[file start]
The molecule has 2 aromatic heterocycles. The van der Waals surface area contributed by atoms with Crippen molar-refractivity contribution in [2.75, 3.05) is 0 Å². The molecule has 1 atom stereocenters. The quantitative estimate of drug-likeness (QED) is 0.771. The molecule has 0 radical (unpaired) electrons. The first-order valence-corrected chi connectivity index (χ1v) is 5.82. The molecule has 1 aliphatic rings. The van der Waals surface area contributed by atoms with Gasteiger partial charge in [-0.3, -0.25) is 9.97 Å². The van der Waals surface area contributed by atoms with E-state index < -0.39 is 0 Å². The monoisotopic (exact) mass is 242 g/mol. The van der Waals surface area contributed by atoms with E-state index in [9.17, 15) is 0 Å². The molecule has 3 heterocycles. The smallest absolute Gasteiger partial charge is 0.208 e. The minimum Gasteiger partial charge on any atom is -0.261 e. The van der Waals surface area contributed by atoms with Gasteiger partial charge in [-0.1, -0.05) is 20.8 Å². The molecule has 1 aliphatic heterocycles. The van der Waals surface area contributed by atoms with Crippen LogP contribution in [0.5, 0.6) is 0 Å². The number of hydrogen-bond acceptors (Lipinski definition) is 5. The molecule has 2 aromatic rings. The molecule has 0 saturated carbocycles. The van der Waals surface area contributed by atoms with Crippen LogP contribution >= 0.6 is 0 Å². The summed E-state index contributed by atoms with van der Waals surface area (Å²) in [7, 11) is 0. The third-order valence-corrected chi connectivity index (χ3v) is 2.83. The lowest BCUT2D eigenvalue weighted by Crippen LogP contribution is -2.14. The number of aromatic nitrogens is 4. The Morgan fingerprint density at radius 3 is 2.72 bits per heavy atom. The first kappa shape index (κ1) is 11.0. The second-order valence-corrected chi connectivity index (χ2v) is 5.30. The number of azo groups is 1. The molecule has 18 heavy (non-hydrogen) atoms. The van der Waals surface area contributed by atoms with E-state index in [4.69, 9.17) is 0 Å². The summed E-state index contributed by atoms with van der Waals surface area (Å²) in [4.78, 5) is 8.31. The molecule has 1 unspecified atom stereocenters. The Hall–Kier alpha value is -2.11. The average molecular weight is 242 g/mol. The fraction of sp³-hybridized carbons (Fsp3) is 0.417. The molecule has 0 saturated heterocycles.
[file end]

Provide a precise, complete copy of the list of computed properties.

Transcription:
The molecule has 2 aromatic heterocycles. The van der Waals surface area contributed by atoms with Crippen molar-refractivity contribution in [2.75, 3.05) is 0 Å². The molecule has 1 atom stereocenters. The quantitative estimate of drug-likeness (QED) is 0.771. The molecule has 0 radical (unpaired) electrons. The first-order valence-corrected chi connectivity index (χ1v) is 5.82. The molecule has 1 aliphatic rings. The van der Waals surface area contributed by atoms with Gasteiger partial charge in [-0.3, -0.25) is 9.97 Å². The van der Waals surface area contributed by atoms with E-state index < -0.39 is 0 Å². The monoisotopic (exact) mass is 242 g/mol. The van der Waals surface area contributed by atoms with E-state index in [9.17, 15) is 0 Å². The molecule has 3 heterocycles. The smallest absolute Gasteiger partial charge is 0.208 e. The minimum Gasteiger partial charge on any atom is -0.261 e. The van der Waals surface area contributed by atoms with Gasteiger partial charge in [-0.1, -0.05) is 20.8 Å². The molecule has 1 aliphatic heterocycles. The van der Waals surface area contributed by atoms with Crippen LogP contribution in [0.5, 0.6) is 0 Å². The number of hydrogen-bond acceptors (Lipinski definition) is 5. The molecule has 2 aromatic rings. The molecule has 0 saturated carbocycles. The van der Waals surface area contributed by atoms with Crippen LogP contribution >= 0.6 is 0 Å². The summed E-state index contributed by atoms with van der Waals surface area (Å²) in [7, 11) is 0. The third-order valence-corrected chi connectivity index (χ3v) is 2.83. The lowest BCUT2D eigenvalue weighted by Crippen LogP contribution is -2.14. The number of aromatic nitrogens is 4. The Morgan fingerprint density at radius 3 is 2.72 bits per heavy atom. The first kappa shape index (κ1) is 11.0. The second-order valence-corrected chi connectivity index (χ2v) is 5.30. The number of azo groups is 1. The molecule has 18 heavy (non-hydrogen) atoms. The van der Waals surface area contributed by atoms with E-state index in [4.69, 9.17) is 0 Å². The summed E-state index contributed by atoms with van der Waals surface area (Å²) in [4.78, 5) is 8.31. The molecule has 1 unspecified atom stereocenters. The Hall–Kier alpha value is -2.11. The average molecular weight is 242 g/mol. The fraction of sp³-hybridized carbons (Fsp3) is 0.417. The molecule has 0 saturated heterocycles.